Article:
Growing up in a household without any siblings is one of the most defining parts of my child and personal journey. Oftentimes, children are defined by their ranking in the birth order of their family. The oldest usually ends up being the “type A” overachiever while the middle child is constantly striving to be seen and heard. These generalities sometimes come to fruition and other times couldn’t be more wrong. But what about the only child? If you’re the parent of an only child, there’s no comparisons to be made between children. It’s a unique and special opportunity! As an only child, and also one who ADORED being the one and only, I thought I’d share a few of my observations from my own journey to provide insight on what it means to guide an only child toward Christ.
We have all be in that place of feeling unnoticed, unwanted or maybe even overlooked. We've all also felt what it's like to be welcomed with open arms, wanted and loved. If you have a beating heart, I'm sure you can relate to all of these high and low feelings.
Dave and I have come full circle on the “how should Christian families handle Halloween” debate. As our children grew we processed through several phases: From dressing up and trick-or-treating (reserved acceptance), to participating in the biblically-based ‘Fall Festival’ at church (Christian alternative), to going to friends’ homes for parties (controlled exposure), to skipping the whole thing by taking the kids out to dinner (avoidance), then back to celebrating with family and friends, costumes and trick-or-treating (happy acceptance). We did not know what was the “right” thing to do so we simply did the best we could. Just as the kids were growing in “wisdom and stature,” Dave and I were also growing as disciples. Over the years, our kids changed, the opportunities changed, and our attitudes toward Halloween changed (more than once). What worked for our family when they were toddlers, was different than what worked during elementary, middle school and high school. We started with carefully walking the kids around the cul-de-sac and ended several years later with inviting family and friends over for Frito-chili-pie, then sending all the kids off to trick-or-treat on their own while the parents stayed behind to socialize and answer the door. This year, my 22-year old (who still loves cosplay) is throwing a murder mystery dinner party for her friends.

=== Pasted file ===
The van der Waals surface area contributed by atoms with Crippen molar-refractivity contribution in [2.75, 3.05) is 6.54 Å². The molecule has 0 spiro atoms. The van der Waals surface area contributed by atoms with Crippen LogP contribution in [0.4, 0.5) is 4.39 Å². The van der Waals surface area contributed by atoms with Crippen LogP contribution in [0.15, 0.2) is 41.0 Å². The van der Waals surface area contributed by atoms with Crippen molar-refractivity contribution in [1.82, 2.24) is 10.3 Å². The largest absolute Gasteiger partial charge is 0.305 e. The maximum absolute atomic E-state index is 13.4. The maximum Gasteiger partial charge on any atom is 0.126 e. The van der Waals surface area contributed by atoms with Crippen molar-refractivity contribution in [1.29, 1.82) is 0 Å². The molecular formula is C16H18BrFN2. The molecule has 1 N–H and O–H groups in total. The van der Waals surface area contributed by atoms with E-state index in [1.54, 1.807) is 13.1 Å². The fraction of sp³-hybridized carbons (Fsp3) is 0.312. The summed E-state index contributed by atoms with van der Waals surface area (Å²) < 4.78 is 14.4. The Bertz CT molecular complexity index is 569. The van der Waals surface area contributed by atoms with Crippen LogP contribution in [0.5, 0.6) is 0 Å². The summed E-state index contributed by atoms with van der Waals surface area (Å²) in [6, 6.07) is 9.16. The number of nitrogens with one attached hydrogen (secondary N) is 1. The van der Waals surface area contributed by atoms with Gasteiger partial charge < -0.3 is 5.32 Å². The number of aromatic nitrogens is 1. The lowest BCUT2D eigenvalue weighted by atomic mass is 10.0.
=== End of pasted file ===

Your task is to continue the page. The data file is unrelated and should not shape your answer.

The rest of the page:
Most kids hit a phase when their answer to the good ol’ how-was-your-day question is less than, shall we say, informative.
I don’t know about you, but this school year has been ROUGH. It has only been 6 weeks. We have been in and out of distance learning twice already with my two elementary kids, and my preschooler is just been along or the ride. Poor guy, he really has been getting the bottom of the barrel of my attention these past few weeks. Mom guilt 100%. Add in the virtual disappearance of our support systems and babysitters (no pun intended). It takes a village to raise a child, but what happens when that village is in quarantine? This article from our curriculum provider really helped me realize that I am not failing, I am just overwhelmed. And there is grace. Lots and lots of grace for you, for your kids, and for their teachers. You are so loved, not only by your kids, but by the Father who made you. He doesn’t want you to feel like you are failing. https://theparentcue.org/youre-not-failing-youre-just-overwhelmed/